BLACK
HEALTH
MATTERS

400 years is long enough

TAIBU Community Health Centre, in partnership with the City of Toronto, hosted the inaugural Black Mental Health Day in March, 2020, citing the Toronto Black community’s demand to end 400 years of oppression and the ongoing mental health impact of persistent, systemic anti-Black racism in all settings.

Partly due to high-profile incidents of anti-Black racism in 2020, a groundswell of momentum is slowly improving awareness and strengthening the demand from communities across the globe, to improve understanding and to initiate action to end anti-Black racism and the negative mental health impact it causes where Black communities live, work and play.

On Monday March 1, 2021, TAIBU, along with the City of Toronto, is expanding from a single day of recognition, to host an entire week of information, education and activities for Black Mental Health Week, 2021.  Plan to join us for Black Mental Health Week events and activities.

Black Mental Health Week 2021

WHY:
400 years is long enough. Although awareness regarding racism and equity may be increasing, we’ve only just begun to do the work required to end anti-Black racism, and there’s a long way to go. It’s time to address the root cause of Black mental health issues.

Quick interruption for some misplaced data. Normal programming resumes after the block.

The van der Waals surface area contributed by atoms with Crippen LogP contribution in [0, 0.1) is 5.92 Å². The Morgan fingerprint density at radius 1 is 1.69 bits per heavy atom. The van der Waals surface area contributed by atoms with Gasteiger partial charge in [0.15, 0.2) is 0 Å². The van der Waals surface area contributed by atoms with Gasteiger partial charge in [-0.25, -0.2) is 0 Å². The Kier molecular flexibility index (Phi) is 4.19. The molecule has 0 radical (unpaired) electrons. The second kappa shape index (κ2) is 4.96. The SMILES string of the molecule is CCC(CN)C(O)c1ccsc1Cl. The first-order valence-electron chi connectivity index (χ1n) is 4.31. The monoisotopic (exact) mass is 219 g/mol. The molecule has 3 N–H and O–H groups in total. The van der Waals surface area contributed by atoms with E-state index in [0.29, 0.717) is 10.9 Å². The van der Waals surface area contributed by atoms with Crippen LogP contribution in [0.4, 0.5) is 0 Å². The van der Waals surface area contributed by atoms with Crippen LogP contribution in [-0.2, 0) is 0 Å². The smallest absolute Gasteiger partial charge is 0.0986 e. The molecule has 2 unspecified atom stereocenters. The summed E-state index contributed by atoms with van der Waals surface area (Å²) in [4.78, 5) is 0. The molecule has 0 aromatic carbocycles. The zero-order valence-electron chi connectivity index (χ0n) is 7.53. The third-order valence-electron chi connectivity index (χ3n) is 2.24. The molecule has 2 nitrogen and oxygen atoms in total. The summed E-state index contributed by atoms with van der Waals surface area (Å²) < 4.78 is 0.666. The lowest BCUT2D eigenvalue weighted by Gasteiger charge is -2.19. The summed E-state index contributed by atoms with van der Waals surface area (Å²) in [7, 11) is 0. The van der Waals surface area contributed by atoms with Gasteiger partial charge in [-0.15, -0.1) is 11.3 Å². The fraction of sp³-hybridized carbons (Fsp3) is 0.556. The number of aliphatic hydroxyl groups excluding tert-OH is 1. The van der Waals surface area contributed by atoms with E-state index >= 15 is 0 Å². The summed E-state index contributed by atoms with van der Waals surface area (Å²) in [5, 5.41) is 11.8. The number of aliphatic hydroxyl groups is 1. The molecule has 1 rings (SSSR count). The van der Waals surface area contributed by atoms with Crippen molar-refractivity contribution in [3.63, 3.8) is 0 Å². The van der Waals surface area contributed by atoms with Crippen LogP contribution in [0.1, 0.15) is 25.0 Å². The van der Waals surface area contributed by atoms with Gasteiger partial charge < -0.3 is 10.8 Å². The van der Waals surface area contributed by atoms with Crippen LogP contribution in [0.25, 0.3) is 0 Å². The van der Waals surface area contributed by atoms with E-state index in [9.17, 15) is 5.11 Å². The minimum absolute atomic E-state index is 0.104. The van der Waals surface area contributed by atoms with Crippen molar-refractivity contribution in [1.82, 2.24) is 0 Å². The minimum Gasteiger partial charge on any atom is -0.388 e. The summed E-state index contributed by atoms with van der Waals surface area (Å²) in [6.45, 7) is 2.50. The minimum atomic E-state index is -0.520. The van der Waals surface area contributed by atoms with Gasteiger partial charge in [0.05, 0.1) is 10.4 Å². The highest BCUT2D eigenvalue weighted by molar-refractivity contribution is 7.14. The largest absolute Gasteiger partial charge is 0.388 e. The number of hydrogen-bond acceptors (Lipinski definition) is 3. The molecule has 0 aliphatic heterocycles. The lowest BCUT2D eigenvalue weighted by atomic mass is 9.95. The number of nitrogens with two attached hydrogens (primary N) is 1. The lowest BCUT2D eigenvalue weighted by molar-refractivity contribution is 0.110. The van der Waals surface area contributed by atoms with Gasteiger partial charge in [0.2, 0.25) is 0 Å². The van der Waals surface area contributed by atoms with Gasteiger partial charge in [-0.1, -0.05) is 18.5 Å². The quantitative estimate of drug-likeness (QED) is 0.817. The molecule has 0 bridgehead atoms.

WHEN:
Black Mental Health Week launches Monday March 1, 2021.
Check out the Events page for information, education and activities.

WHO:
Black Mental Health Week welcomes everyone in Toronto and beyond to attend these virtual events and activities.

WHAT:
Register to participate! With over 15 events hosted over five days to choose from, there’s ample opportunity to learn more about the impact of anti-Black racism on Black mental health and how you can get involved to support systemic change..

WHERE:
We live in a virtual world due to the COVID-19 pandemic, so all events are virtual. Register to get your free ticket and log in information.

STORIES

Stories of Black Torontonians sharing their views on Black Mental Health Day.

Liben Gebremikael,
Executive Director of TAIBU Community Health Centre

David Lewis-Peart,
educator, community worker and writer

Josette Drummond,
mother, educator and business owner

Paul Bailey,
President of Black Health Alliance